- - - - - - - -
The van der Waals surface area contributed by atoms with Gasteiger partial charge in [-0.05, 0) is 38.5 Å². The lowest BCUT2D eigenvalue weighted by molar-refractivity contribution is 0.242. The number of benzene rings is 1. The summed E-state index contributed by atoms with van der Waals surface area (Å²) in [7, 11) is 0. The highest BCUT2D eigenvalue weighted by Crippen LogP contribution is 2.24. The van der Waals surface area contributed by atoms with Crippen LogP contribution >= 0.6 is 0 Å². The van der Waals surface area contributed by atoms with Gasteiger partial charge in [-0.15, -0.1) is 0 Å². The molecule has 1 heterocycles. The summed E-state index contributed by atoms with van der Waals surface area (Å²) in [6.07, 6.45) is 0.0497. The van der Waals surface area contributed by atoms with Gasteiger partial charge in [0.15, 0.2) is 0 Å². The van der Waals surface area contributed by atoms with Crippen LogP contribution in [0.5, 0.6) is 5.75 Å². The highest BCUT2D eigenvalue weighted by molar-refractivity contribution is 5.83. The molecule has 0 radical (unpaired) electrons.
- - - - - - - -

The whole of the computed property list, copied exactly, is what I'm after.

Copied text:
The van der Waals surface area contributed by atoms with Gasteiger partial charge in [-0.05, 0) is 38.5 Å². The lowest BCUT2D eigenvalue weighted by molar-refractivity contribution is 0.242. The number of benzene rings is 1. The summed E-state index contributed by atoms with van der Waals surface area (Å²) in [7, 11) is 0. The highest BCUT2D eigenvalue weighted by Crippen LogP contribution is 2.24. The van der Waals surface area contributed by atoms with Crippen LogP contribution >= 0.6 is 0 Å². The van der Waals surface area contributed by atoms with Gasteiger partial charge in [-0.15, -0.1) is 0 Å². The molecule has 1 heterocycles. The summed E-state index contributed by atoms with van der Waals surface area (Å²) in [6.07, 6.45) is 0.0497. The van der Waals surface area contributed by atoms with Gasteiger partial charge in [0.15, 0.2) is 0 Å². The van der Waals surface area contributed by atoms with Crippen LogP contribution in [0.5, 0.6) is 5.75 Å². The highest BCUT2D eigenvalue weighted by molar-refractivity contribution is 5.83. The molecule has 0 radical (unpaired) electrons.